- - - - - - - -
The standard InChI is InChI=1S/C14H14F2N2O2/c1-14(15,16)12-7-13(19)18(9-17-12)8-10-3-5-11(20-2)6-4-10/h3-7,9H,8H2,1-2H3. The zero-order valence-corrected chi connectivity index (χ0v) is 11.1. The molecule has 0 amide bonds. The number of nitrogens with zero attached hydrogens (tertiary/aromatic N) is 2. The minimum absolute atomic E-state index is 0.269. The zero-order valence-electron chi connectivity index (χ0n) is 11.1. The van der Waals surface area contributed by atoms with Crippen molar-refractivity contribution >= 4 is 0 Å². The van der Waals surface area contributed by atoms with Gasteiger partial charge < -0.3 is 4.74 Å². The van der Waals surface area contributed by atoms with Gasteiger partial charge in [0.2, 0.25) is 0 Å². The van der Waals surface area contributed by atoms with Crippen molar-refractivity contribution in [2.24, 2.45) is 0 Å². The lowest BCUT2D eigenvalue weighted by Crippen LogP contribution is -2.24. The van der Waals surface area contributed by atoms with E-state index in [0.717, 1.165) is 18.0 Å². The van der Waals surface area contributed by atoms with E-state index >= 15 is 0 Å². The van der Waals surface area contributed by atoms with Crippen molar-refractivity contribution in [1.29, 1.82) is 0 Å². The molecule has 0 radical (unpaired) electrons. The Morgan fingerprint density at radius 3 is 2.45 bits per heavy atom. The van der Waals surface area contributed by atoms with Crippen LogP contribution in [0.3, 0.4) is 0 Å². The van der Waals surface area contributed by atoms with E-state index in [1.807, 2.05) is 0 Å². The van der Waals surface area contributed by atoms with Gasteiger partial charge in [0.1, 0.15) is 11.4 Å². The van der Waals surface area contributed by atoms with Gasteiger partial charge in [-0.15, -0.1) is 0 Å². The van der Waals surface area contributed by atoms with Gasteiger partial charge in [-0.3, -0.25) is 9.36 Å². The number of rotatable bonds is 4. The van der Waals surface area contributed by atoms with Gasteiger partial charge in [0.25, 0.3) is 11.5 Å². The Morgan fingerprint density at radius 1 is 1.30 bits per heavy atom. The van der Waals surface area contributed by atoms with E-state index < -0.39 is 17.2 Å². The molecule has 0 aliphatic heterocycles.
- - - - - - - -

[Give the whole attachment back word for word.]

The standard InChI is InChI=1S/C14H14F2N2O2/c1-14(15,16)12-7-13(19)18(9-17-12)8-10-3-5-11(20-2)6-4-10/h3-7,9H,8H2,1-2H3. The zero-order valence-corrected chi connectivity index (χ0v) is 11.1. The molecule has 0 amide bonds. The number of nitrogens with zero attached hydrogens (tertiary/aromatic N) is 2. The minimum absolute atomic E-state index is 0.269. The zero-order valence-electron chi connectivity index (χ0n) is 11.1. The van der Waals surface area contributed by atoms with Crippen molar-refractivity contribution >= 4 is 0 Å². The van der Waals surface area contributed by atoms with Gasteiger partial charge < -0.3 is 4.74 Å². The van der Waals surface area contributed by atoms with Gasteiger partial charge in [0.2, 0.25) is 0 Å². The van der Waals surface area contributed by atoms with Crippen molar-refractivity contribution in [2.24, 2.45) is 0 Å². The lowest BCUT2D eigenvalue weighted by Crippen LogP contribution is -2.24. The van der Waals surface area contributed by atoms with E-state index in [0.717, 1.165) is 18.0 Å². The van der Waals surface area contributed by atoms with E-state index >= 15 is 0 Å². The van der Waals surface area contributed by atoms with Crippen molar-refractivity contribution in [1.29, 1.82) is 0 Å². The molecule has 0 radical (unpaired) electrons. The Morgan fingerprint density at radius 3 is 2.45 bits per heavy atom. The van der Waals surface area contributed by atoms with Crippen LogP contribution in [0.3, 0.4) is 0 Å². The van der Waals surface area contributed by atoms with E-state index in [1.807, 2.05) is 0 Å². The van der Waals surface area contributed by atoms with Gasteiger partial charge in [0.1, 0.15) is 11.4 Å². The van der Waals surface area contributed by atoms with Gasteiger partial charge in [-0.15, -0.1) is 0 Å². The van der Waals surface area contributed by atoms with Gasteiger partial charge in [-0.3, -0.25) is 9.36 Å². The number of rotatable bonds is 4. The van der Waals surface area contributed by atoms with Gasteiger partial charge in [0.25, 0.3) is 11.5 Å². The Morgan fingerprint density at radius 1 is 1.30 bits per heavy atom. The van der Waals surface area contributed by atoms with E-state index < -0.39 is 17.2 Å². The molecule has 0 aliphatic heterocycles.